Sarawak, or more fondly referred to as the ‘Land of the Hornbills’, is a melting pot comprising some 27 ethnic groups, each with its own language, culture, heritage, and way of life. It is a land of colours and unique experiences; an ideal destination for retirement, recreation, and relaxation.
In Sarawak, ownership in multilevel or multi-storey buildings such as apartments or condominiums is known as the strata title. The strata title ownership is governed by the Strata Title Ordinance 1995, the main piece of legislation in this area.
Generally, you not only own your unit, but you also co-own the common properties such as lifts, staircases, foyers, gardens, car parks etc – the size of your ownership on the common properties depends on the built-up size of your unit.
Strata title can only be issued upon approval of application for subdivision of the building, approval of strata title survey, payment of necessary fees and formation of a Management Corporation (MC). The time frame given for compulsory application for strata title is upon expiry of six months after the sale of the first parcel in the building or six months from the date of completion of the building approved for subdivision.
As such, the issuance of the strata titles for the owners may take some time, in view of the various processes involved with the relevant authorities.
Before strata title is issued and the formation of the Management Corporation (MC), the developer is responsible to manage the building and its common property. After issuance of the strata title, this responsibility falls under the MC.
All unit owners are in fact, members of the MC and have a say in how the building is managed. The MC will also elect a Council to run the daily affairs of the building for the MC.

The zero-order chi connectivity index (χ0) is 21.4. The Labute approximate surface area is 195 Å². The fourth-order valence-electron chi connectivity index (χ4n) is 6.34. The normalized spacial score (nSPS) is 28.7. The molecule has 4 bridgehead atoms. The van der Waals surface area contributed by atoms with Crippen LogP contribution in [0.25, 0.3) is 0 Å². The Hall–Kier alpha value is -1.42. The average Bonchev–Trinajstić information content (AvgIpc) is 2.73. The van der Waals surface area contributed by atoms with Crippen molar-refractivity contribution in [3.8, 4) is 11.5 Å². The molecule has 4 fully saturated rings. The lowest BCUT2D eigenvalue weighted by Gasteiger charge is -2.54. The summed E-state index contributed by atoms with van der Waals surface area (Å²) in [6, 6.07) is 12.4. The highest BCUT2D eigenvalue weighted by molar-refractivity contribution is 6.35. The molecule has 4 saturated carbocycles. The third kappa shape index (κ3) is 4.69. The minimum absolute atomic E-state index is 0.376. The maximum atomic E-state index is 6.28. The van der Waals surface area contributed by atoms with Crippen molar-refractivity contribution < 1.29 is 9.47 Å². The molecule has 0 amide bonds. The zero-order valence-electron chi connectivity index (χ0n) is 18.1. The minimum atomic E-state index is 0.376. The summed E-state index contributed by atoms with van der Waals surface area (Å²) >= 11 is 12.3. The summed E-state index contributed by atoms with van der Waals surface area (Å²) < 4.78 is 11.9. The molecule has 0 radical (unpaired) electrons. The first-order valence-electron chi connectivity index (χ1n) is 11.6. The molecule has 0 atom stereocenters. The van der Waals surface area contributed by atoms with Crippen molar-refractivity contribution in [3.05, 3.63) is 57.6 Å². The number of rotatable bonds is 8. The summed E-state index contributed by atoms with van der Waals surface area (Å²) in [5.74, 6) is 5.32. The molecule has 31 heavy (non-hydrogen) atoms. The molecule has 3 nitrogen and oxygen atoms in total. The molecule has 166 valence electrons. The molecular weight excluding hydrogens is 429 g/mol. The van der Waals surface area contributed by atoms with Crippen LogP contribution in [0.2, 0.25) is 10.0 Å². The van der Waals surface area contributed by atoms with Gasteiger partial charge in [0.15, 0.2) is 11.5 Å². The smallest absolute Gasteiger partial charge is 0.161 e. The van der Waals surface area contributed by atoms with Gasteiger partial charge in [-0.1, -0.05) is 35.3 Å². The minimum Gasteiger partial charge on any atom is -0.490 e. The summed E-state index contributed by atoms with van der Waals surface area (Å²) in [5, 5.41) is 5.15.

As the Council elected by the MC performs the property management function, it is important for the Council members to be competent and vigilant. Alternatively, MCs can appoint a professional property manager to provide property management services to the development.
There are 4 main differences – for landed properties, you would need to spend more time in maintaining the areas surrounding your property such as your garden etc, while for the latter, the common areas such as gardens, walkways, lifts/stairways are maintained by the MC. You are only responsible for your own unit.
Another important difference is that for apartments/condominiums, there is a dedicated team of security personnel overseeing safety and security of residents – access to all areas are normally via key cards which are given only to its residents. As such, residents can enjoy a greater peace of mind.
Thirdly, apartment and condominium developments generally come with various facilities for their residents, such as parks, swimming pool, gym, car parks etc.
Lastly, all residents would need to abide by a set of rules and regulations to facilitate harmonious community living. These rules and regulations, normally called the House Rules or the Residents’ Manual contain the do’s and don’t’s while residing within the development – the rules and regulations cover aspects such as payment of management fees, renovation hours, car park usage and many more.
When you buy a strata title property, you need to execute a document called the Deed of Mutual Covenant (DMC). A DMC contains the rules and regulations in relation to the rights and liabilities of all unit owners and the MC.
The management fee paid is to be used for maintenance of the building and common properties, a portion of which would also be saved for long term capital expenses as the building ages, such as for painting the building, plumbing etc. The amount of fees to be paid depends on the built-up area of your unit and various other factors relating to usage of the development.
It is important to pay this fee to ensure that the building and its common property/common facilities are properly maintained.